More delicate toys should be in the water for as little time as possible and try not to scrub too vigorously to avoid damaging them. If you’re handwashing a large stuffed animal that won’t fit into the washing machine, Nick advises against using too much water. ‘It’ll take forever to dry, which can cause bad odors,’ he says.
5. Surface clean stuffed animals with electrical parts
A stuffed animal with any form of electrical component (battery packs, mechanical parts and so on) should only ever be surface cleaned – washing stuffed animals like this in water will just ruin them. Mix a mild detergent with cold water then use the corner of a cloth to wipe away the grime. Use a fresh damp cloth to wipe away the soap, then leave to air dry.
This method can also be used for isolated stains on any stuffed animal (assuming you carry out a spot test on the fabric first to ensure the color doesn’t run) – reducing the amount of ‘full-on’ washes will help your toy last for longer.
6. How to clean plush toys
Thanks to their super-soft coat, they usually get a lot of love, but how to clean plush toys? Handwashing is the way to retain softness and avoid any matting. If the fur appears tangled after washing, comb it out and use a blow-dryer on low or medium heat to restore its original fluffiness.
7. How to sterilize stuffed animals
If your child’s been sick, or the toy is badly stained, hot water is the most sterilizing option. Most toys can tolerate the heat, assuming there are no glued-in parts – these tend to melt. Avoid spraying disinfectant as this can damage the fur.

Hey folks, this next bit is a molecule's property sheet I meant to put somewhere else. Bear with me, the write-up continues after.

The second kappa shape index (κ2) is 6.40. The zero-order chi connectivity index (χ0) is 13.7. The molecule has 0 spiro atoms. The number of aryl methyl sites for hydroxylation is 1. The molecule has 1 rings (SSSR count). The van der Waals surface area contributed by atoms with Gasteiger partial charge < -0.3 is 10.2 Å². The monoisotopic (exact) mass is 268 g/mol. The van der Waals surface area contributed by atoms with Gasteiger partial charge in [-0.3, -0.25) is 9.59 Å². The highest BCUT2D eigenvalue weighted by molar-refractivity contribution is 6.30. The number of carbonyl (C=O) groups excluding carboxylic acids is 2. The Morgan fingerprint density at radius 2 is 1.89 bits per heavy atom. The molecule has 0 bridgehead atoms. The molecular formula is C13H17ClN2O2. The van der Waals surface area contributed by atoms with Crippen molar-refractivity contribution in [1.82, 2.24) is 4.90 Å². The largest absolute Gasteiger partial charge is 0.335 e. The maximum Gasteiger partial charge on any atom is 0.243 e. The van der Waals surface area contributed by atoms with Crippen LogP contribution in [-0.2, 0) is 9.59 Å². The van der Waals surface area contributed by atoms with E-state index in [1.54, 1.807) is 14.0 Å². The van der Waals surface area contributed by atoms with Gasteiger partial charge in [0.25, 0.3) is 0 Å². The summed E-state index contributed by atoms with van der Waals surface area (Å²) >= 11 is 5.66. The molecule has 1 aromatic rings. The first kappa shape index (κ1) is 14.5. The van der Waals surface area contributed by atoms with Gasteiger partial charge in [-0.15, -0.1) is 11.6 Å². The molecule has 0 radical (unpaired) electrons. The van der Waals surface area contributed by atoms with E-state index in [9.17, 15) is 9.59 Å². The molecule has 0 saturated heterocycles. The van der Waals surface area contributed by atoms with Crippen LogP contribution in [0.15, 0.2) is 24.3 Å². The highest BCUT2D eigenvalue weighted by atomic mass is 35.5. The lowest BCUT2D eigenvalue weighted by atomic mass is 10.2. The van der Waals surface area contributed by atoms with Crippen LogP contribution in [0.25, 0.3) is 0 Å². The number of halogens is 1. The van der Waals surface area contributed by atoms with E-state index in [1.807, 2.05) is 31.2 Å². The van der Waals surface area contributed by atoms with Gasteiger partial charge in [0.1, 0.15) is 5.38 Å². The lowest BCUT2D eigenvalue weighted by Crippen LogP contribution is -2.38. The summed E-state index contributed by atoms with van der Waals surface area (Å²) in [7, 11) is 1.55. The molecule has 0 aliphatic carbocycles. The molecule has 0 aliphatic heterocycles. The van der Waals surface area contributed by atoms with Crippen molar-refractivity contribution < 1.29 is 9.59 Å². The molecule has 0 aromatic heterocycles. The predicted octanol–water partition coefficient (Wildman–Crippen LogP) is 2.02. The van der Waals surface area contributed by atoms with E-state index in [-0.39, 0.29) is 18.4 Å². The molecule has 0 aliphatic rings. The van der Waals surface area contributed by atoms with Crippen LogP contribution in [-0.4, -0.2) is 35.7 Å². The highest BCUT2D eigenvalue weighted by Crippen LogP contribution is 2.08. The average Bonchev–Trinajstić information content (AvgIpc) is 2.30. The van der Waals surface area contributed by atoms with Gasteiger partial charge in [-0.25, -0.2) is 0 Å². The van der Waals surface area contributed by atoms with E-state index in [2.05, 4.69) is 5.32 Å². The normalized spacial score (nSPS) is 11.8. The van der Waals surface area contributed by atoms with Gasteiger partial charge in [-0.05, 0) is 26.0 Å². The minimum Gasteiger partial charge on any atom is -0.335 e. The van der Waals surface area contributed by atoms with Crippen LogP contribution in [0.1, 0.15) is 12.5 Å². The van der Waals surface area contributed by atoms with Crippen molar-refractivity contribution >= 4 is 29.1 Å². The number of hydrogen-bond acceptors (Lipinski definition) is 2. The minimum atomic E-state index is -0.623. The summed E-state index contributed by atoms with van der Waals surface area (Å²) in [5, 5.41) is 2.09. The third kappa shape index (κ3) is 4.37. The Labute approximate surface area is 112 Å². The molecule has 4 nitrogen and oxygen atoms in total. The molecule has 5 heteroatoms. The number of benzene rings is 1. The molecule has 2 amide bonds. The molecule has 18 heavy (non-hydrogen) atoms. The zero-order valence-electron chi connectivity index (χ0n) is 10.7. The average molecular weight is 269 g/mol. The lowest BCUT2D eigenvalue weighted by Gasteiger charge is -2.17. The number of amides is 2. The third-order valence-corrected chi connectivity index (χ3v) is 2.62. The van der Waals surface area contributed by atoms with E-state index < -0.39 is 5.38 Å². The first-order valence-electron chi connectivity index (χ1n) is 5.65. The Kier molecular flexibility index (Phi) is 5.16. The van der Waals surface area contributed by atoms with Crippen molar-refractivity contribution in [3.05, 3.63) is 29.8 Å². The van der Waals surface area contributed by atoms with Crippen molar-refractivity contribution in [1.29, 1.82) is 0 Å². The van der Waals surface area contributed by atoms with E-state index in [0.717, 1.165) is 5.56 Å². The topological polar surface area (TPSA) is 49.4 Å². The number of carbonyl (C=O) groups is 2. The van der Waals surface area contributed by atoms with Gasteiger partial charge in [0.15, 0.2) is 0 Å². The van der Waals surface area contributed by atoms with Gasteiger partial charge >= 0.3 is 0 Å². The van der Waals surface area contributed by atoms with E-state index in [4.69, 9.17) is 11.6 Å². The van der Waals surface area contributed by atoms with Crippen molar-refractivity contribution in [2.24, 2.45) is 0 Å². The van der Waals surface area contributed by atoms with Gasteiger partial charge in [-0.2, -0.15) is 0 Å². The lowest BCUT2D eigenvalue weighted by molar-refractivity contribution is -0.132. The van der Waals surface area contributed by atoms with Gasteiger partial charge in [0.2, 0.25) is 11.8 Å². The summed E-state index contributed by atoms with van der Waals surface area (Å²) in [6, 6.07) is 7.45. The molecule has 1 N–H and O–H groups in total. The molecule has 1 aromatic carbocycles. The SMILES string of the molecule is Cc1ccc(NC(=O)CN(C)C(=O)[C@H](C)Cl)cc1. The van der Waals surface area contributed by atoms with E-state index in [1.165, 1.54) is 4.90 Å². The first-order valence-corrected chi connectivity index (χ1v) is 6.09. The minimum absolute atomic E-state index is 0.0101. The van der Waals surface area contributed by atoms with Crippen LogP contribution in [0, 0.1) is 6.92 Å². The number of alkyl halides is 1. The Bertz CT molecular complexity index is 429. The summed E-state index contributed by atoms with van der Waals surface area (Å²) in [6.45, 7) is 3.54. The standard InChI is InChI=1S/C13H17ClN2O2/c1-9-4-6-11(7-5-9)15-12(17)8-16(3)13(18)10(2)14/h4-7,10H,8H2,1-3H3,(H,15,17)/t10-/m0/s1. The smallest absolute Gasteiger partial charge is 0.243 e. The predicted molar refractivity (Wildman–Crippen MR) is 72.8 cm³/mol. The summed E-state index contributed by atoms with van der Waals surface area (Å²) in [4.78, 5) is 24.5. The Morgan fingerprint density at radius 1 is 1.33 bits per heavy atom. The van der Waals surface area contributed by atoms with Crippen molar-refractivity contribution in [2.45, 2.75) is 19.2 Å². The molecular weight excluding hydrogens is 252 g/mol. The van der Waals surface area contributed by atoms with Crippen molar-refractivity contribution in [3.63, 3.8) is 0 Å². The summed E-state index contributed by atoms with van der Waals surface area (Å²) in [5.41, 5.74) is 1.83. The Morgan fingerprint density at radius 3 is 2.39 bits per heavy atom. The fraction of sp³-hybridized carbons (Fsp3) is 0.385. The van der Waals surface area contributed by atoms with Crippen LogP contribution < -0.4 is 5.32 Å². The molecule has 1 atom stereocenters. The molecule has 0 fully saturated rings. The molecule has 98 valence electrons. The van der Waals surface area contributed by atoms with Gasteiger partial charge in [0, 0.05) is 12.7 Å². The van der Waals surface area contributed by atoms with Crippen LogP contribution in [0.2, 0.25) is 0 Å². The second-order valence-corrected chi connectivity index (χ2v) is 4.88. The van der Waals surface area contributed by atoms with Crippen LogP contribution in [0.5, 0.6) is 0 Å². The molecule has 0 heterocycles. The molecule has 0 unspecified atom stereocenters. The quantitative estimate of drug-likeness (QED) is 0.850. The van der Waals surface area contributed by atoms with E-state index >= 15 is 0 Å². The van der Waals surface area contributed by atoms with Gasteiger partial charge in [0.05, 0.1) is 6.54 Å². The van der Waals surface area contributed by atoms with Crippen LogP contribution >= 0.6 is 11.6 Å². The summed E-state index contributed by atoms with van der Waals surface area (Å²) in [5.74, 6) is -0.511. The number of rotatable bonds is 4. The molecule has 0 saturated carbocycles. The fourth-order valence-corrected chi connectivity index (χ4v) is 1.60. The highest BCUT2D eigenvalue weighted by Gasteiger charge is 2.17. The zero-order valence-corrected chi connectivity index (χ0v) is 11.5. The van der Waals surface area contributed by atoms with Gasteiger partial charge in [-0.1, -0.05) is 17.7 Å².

8. How to deodorize stuffed animals
To freshen musty-smelling stuffed animals, Nick Vassilev recommends using baking soda. ‘It’s great for absorbing odors; sprinkle it all over your toy and let it sit for a few hours to deodorize. Then shake off the loose powder outside’.
9. Dry stuffed animals thoroughly
If you’ve got the time, it’s preferable to air dry stuffed animals. Start by removing most of the moisture by rolling it in a clean dry towel, then position your stuffed animal next to a fan to speed up the process.
If you need your stuffed animal dry in a real hurry (countdown to bedtime… we’ve all been there), popping it into the dryer is usually OK to do (be sure to check if there’s any glued-in or plastic parts first). A tumble dryer temperature guide for these precious companions? ‘Only the coolest setting and shortest cycle possible to avoid distorting the toy and loosening the seams’, says Nick.
Is it OK to clean stuffed animals in a washing machine?
While it’s usually safe to put stuffed animals in the washing machine, there are some that don’t take too kindly to it, such as antique or particularly ‘well-loved’ toys, as well as any toys with electrical components, foam bead fillings (such as Beanie Babies) or any parts attached with glue. In these cases, handwashing or spot cleaning are better options.
How do you clean stuffed animals that cannot be washed?
If a stuffed animal can’t be washed by submerging it in water (a process you can use for cleaning bath toys, of course) for whatever reason, a surface clean might suffice – simply sponge away the stain with a damp cloth. However, damaged, vintage or precious stuffed animals that can’t be washed may require professional attention.
‘An upholstery expert may be able to help – they will have the right equipment to clean delicate fabrics properly,’ says Nick Vassilev. ‘Otherwise, look for a toy repair service in your area, they’re often referred to as “toy hospitals”, or “stuffed animal hospitals”.’
For 10 years, Tara King worked as a Content Editor in the magazine industry, before leaving to become freelance, covering interior design, wellbeing, craft and homemaking. As well as writing for Ideal Home, Style at Home, Country Homes & Interiors, Tara’s keen eye for styling combined with a passion for creating a happy – and functional – family home has led to a series of organization and cleaning features for H&G.